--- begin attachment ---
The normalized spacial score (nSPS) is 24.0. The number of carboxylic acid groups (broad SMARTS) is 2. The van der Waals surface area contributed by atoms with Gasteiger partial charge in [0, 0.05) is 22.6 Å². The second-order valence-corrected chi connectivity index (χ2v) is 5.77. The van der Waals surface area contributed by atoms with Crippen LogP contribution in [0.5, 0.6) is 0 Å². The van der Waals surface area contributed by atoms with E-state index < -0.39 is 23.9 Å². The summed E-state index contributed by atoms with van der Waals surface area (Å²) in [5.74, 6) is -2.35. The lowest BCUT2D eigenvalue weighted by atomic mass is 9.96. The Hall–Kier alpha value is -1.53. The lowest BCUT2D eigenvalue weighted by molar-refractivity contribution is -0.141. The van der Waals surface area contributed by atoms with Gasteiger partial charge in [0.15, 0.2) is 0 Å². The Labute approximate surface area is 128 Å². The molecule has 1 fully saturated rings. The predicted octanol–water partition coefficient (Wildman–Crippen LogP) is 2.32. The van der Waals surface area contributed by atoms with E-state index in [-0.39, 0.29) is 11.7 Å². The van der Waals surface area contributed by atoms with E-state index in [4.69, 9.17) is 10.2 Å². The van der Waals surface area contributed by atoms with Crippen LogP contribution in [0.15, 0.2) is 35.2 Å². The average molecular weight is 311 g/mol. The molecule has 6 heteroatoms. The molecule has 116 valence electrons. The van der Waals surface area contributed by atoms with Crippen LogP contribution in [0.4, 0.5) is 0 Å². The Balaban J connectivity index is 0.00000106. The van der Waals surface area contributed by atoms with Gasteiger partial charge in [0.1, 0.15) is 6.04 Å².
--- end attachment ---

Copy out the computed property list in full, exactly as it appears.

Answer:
The normalized spacial score (nSPS) is 24.0. The number of carboxylic acid groups (broad SMARTS) is 2. The van der Waals surface area contributed by atoms with Gasteiger partial charge in [0, 0.05) is 22.6 Å². The second-order valence-corrected chi connectivity index (χ2v) is 5.77. The van der Waals surface area contributed by atoms with Crippen LogP contribution in [0.5, 0.6) is 0 Å². The van der Waals surface area contributed by atoms with E-state index < -0.39 is 23.9 Å². The summed E-state index contributed by atoms with van der Waals surface area (Å²) in [5.74, 6) is -2.35. The lowest BCUT2D eigenvalue weighted by atomic mass is 9.96. The Hall–Kier alpha value is -1.53. The lowest BCUT2D eigenvalue weighted by molar-refractivity contribution is -0.141. The van der Waals surface area contributed by atoms with Gasteiger partial charge in [0.15, 0.2) is 0 Å². The Labute approximate surface area is 128 Å². The molecule has 1 fully saturated rings. The predicted octanol–water partition coefficient (Wildman–Crippen LogP) is 2.32. The van der Waals surface area contributed by atoms with E-state index in [-0.39, 0.29) is 11.7 Å². The van der Waals surface area contributed by atoms with E-state index in [4.69, 9.17) is 10.2 Å². The van der Waals surface area contributed by atoms with Crippen LogP contribution in [0.15, 0.2) is 35.2 Å². The average molecular weight is 311 g/mol. The molecule has 6 heteroatoms. The molecule has 116 valence electrons. The van der Waals surface area contributed by atoms with Crippen LogP contribution in [0.4, 0.5) is 0 Å². The Balaban J connectivity index is 0.00000106. The van der Waals surface area contributed by atoms with Gasteiger partial charge in [0.1, 0.15) is 6.04 Å².